When I look back at my teen and young adult years, I see that there was so much pressure to be the same, to conform, and to mimic the opinions, appearance and behaviors of the dominant culture, or “in crowd.” I mistakenly thought that the heroes I wanted to emulate were those young people who were most liked, possessed the most friends, who were leaders, not followers. What I didn’t realize at the time was that they often were surrounded by others, because like me, they were afraid, afraid to be alone, to step out, to assert their individuality, to express their independence.

One lesson I’ve learned as an adult, I’ll share with you today. Sometimes we each go through life comparing our insides, our deepest fears, insecurities and vulnerabilities, with other peoples’ outsides. The smiling, confident, self-assured bravado of our friends and colleagues, from whom we desire to be accepted, liked, and invited to the party. What we see on the outside doesn’t always reflect what’s going on inside. They too have fears, insecurities and are vulnerable; they too have dark nights of the soul.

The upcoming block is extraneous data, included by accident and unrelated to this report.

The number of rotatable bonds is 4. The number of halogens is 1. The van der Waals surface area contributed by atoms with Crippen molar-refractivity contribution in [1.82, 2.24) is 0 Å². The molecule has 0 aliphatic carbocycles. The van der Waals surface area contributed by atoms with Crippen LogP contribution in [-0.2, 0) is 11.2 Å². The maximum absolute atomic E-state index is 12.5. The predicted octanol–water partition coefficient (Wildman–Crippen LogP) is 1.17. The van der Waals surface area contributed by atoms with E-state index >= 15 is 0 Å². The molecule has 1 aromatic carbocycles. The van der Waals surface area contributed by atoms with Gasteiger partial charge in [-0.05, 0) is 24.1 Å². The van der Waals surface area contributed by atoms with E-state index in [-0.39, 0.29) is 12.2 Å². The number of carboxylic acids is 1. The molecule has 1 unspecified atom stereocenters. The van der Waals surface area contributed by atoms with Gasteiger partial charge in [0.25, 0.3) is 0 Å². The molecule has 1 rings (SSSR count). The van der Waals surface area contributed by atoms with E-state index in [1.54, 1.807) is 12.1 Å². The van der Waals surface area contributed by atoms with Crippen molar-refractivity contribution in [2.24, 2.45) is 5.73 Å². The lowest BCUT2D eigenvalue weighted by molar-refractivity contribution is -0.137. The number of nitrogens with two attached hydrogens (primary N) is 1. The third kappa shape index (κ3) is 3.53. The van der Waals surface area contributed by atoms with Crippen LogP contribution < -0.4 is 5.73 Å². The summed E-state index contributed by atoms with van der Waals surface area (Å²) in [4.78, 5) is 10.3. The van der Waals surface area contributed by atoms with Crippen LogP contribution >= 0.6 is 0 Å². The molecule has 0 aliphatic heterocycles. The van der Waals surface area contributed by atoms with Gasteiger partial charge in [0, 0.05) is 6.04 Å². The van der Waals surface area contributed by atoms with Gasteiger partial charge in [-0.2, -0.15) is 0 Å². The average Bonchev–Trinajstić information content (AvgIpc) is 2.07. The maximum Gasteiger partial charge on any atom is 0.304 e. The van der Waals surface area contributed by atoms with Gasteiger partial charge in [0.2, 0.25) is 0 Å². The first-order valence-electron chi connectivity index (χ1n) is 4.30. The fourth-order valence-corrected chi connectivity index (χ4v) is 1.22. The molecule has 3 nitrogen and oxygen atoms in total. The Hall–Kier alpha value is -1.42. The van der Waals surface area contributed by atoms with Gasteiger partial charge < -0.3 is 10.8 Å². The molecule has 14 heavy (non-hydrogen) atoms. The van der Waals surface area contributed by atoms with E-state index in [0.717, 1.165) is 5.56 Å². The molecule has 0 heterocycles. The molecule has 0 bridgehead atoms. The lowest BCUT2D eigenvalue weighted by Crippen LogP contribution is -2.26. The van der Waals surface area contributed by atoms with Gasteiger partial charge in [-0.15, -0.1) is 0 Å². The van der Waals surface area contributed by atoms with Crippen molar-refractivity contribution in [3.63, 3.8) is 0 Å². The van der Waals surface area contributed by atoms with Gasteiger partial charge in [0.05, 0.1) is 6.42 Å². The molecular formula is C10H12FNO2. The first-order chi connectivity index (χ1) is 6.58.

Another lesson I’ve learned as an adult is when you get a group of people together, the group can take on opinions, beliefs and act in ways that doesn’t always reflect the values and desires of the individual, but instead creates a dangerous “group think.” When you separate the individual from the crowd and interact one-on-one, you may discover you have an ally. Heroes are not born from crowds; heroes are individuals who step outside of convention, risk voicing their opinion, live authentically.

When I was growing up, the real heroes were the young, vulnerable ones, who often walked the halls of school alone; the ones who were called “different.” The ones who in spite of the shameful, abusive name calling, bullying, and shunning by others, even when their courage wavered, bravely risked being themselves, loving, accepting and embracing those attributes which made them different. What made them heroes? They believed it would get better, that they would find others who were like them, people who would smile when they walked into a room, people who would love them unconditionally, not in spite of who they were, but because of who they were.

It does get better; it gets easier and remember when you feel like you are absolutely alone without an ally or the energy to take the next step — you are my hero. Reach out, accept help, take the next step, live the next moment, you are the only you in the world. We need you.